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4K UHD Released: 10/16/2018
All Ratings out of
Review by Mike Long, Posted on 10/8/2018
The housing and mortgage crisis of 2008 was devastating for many in the United States, as they saw the American dream of owning their own home evaporate in front of them.The Big Short took us behind the scenes into the business world to see how this event took investors by surprise and how a select few were able to take advantage of it. 99 Homes showed us another aspect of the business world, as it depicted how foreclosures skyrocketed in this climate. The movie certainly put more of a human face on the homeowners. Now, a decade later, we get Arizona, a film which strives to take us directly to the front lines of that time period. But, is this a story which we still want to see?
Arizona takes place in the city of Harding, Arizona, in the year 2009. Real estate agent Cassie (Rosemarie DeWitt) moved here with her daughter, Morgan (Lolli Sorenson), with hopes of striking it rich in a new housing market. However, the mortgage crisis has devastated Harding, and many houses sit boarded-up and abandoned. Still, Cassie tries her best to convince people that it's a great place to live. Sonny (Danny McBride) is one of the people who bought into the promise of Harding and now that he's about to lose his house, he's furious. He storms into Cassie's office to confront her boss and this ignites a series of violent events. Suddenly, Cassie goes from the fear of losing her house to the fear of losing her life.
One of the most difficult things to achieve in a film is a true balance in tone, especially if the film attempts to straddle multiple genres. If a movie is a true drama or a true comedy, it should be fairly easy for it to color inside the lines and keep the overall feel of the film pretty stable. Arizona wants to be many things at once, and the tone is all over the place. Obviously, the housing crisis is a serious topic and the movie confronts the idea that the individuals who lost their homes were placed in desperate situations which could lead to homicide or suicide. In addition to this, the movie wants to be a crime drama which borders on Tarantinoesque territory, as there are several moments where violence explodes out of nowhere. Added to this mixture is a big dose of dark comedy. The result is a mess which apparently springs from relative inexperience. This is the first feature film for Director Jonathan Watson and Screenwriter Luke Del Tredici, although both have worked in the industry for years -- Watson as an assistant director and Del Tredici as a television writer and producer.
As you can probably guess, the problem with Arizona is that it has no idea what it wants to be. If it had stuck with being a serious drama about how much people were hurt by losing their houses and most likely their financial futures, then it could have been a powerful film. However, dropped into this depressing tale is a goofy, bleached-hair Danny McBride. Don't get me wrong, I love McBride and this isn't his fault. His brand of arrogant stupidity is not what this movie needed. From there, Arizona morphs into a hostage-based crime film and things simply spiral out of control, as the violence in the film escalates. Speaking of spirals, only the most determined viewers will stick with the movie until the end, as it turns into a loop which simply repeats itself. This becomes one of those movies in which a character has a chance to bring things to a close, not once, but twice, and doesn't, leaving a frustrated audience to yell at the screen.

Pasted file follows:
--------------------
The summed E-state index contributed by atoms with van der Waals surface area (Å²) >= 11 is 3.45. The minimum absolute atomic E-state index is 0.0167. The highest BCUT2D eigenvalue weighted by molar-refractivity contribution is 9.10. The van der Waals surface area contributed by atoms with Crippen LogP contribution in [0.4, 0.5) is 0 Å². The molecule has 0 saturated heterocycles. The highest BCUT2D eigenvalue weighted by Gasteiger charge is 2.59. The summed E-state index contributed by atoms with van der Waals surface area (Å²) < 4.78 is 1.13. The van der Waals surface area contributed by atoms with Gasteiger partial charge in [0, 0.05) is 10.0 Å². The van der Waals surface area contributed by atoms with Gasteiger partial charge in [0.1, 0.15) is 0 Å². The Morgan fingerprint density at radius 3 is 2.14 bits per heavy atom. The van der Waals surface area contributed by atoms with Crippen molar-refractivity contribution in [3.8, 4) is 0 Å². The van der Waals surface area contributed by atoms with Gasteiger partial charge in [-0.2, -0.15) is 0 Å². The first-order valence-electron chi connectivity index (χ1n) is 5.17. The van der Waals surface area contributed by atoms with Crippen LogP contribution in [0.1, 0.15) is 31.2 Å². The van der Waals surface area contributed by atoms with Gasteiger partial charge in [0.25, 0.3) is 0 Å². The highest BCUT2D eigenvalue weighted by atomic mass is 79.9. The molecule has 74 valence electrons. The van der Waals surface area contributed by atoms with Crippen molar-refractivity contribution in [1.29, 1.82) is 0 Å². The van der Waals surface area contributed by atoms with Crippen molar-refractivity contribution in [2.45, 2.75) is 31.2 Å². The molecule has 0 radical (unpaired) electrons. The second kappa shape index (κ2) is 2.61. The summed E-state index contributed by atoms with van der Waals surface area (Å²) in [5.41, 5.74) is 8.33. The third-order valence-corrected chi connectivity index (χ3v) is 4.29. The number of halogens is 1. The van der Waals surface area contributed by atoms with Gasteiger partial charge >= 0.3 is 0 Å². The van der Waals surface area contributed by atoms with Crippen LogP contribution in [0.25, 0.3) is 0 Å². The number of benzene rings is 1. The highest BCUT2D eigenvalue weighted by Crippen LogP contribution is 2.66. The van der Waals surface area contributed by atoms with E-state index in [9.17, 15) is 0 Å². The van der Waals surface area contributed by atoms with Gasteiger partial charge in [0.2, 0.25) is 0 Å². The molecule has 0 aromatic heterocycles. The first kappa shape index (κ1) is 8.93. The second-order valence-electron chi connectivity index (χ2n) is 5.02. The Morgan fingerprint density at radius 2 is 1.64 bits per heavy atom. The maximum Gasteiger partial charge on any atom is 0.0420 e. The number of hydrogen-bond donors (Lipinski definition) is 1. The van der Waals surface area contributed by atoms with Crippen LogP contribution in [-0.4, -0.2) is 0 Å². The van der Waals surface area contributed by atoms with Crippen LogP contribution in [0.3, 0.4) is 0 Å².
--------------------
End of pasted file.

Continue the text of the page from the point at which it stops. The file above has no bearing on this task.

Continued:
It's been a long time since we've had a "I've heard of these people, why haven't I heard of this movie?" review. Along with the actors listed above, we also get cameos from Luke Wilson, Seth Rogen and David Alan Grier. Behind the scenes, we have the team which brought us Vice Principals. With all of these experienced people involved, Arizona should have been much better. It so badly wants to be a dark comedy, but the subject matter is simply too depressing and there are no likable characters here -- Sonny is too obnoxious and Cassie digs her own grave...literally. The first 30 minutes does offer a few laughs and some shocking moments, but once you realize that the movie is going nowhere from there, it becomes a very rough ride. I'm sure that Arizona is a perfectly good place to visit -- Just not like this.
Arizona offers a very brown landscape on 4K UHD courtesy of RLJE Films. The film has been letterboxed at 2.35:1 and the Disc contains an HEVC 2160p transfer which runs at an average of 55 Mbps. The image is very sharp and clear, showing no overt grain and no defects from the source materials. The colors look very good and any bright tones really stand out against the beige backdrops. The image is never overly dark or bright. The level of detail is very good, as the picture is very crisp. The depth works very well, most notably in the exterior scenes. The Disc carries a DTS-HD Master Audio 5.1 track which runs at 48 kHz and an average of 4.0 Mbps. The track provides clear dialogue and sound effects. We get some nice surround and stereo effects during the third act, where sounds coming from behind and off-screen are important. Still, one does hope for a Dolby Atmos or DTS-X track on a 4K UHD.
The Arizona Blu-ray Disc contains only a small amount of extra features. "The Making of Arizona" (9 minutes) offers interviews with DeWitt, McBride, and Luke Wilson, who discuss the story and the themes of the film. These are very much "on-set" interviews, as DeWitt and McBride are covered in blood. The only other extra is a "Photo Gallery".
Review Copyright 2018 by Mike Long